Ablation of the Cisterna Chyli (CCA)

This surgical technique involves the removal of the cisterna chyli, the structure that serves as a reservoir of the chyle before it is channeled to the thoracic duct. The removal of this structure will force the body to adapt and create a new pathway to channel lymphatic fluids into the circulatory system. This will relieve pressure on the thoracic duct, reducing the volume of fluid leaked in the chest cavity.

In a study conducted involving 8 dogs, it was discovered that CCA combined with TDL significantly improved the success rate of the surgery, with all but one dog having fully recovered and free from symptoms of chylothorax.

While surgical treatment could be physically taxing for the dog, new techniques like the video-assisted thoracoscopy offer some relief as it helps surgical procedure become minimally invasive compared to the traditional open-chest surgery.

Cost to Treat: $6,000 to $10,000 when surgery is necessary

Aftercare and Prognosis

Post-operatively, recovery is most likely in the intensive care unit where the dog will be oxygenated and given medication for the pain. The chest tube inserted during surgery is aspirated intermittently to drain fluid from the chest cavity. The pet is most likely discharged when there’s no more effusion from the chest cavity and the tube can be removed.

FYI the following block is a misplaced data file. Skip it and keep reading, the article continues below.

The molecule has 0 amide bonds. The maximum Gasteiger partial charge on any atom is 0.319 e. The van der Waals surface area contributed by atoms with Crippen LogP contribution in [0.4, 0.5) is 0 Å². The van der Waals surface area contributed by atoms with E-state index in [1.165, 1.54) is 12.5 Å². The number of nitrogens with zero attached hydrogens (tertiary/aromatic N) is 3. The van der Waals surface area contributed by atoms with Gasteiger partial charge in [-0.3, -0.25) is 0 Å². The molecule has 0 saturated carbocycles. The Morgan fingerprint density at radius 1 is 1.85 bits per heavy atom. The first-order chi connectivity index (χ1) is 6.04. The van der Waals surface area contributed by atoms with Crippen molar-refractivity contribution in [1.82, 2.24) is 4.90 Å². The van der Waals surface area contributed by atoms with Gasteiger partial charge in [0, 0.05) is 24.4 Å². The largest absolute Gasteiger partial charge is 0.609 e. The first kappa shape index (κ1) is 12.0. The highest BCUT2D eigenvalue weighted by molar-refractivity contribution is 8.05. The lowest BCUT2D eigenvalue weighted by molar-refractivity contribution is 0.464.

Once discharged, pet owners will have to follow through with giving medication as prescribed. The veterinarian may also recommend a change of diet. Scheduled follow-up check-up to the vet should be observed as complications from the surgery like hemorrhage, nerve damage, infection, and persistent fluid accumulation in the chest could arise.

The reported success rate for thoracic duct ligation varies from 40% to 60%. If TDL is performed in conjunction with pericardectomy, improved success rates are reported at 80%-90%. TDL performed with CCA has a reported 88% success rate.

Treatment for chylothorax can be a lengthy process. Pet owners must cooperate with the veterinarian to provide the best care and support for dogs that went through surgery. And although this condition is very devastating and strenuous for pets and their owners, advancement in surgical techniques along with the use of minimally invasive technology offers relief and improved surgical success rate in dogs.

 

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Sources:

  • https://www.vetmed.wisc.edu/dss/ChyloThoraxTrial/page1.html
  • https://www.acvs.org/small-animal/chylothorax
  • https://www.ncbi.nlm.nih.gov/pubmed/15188816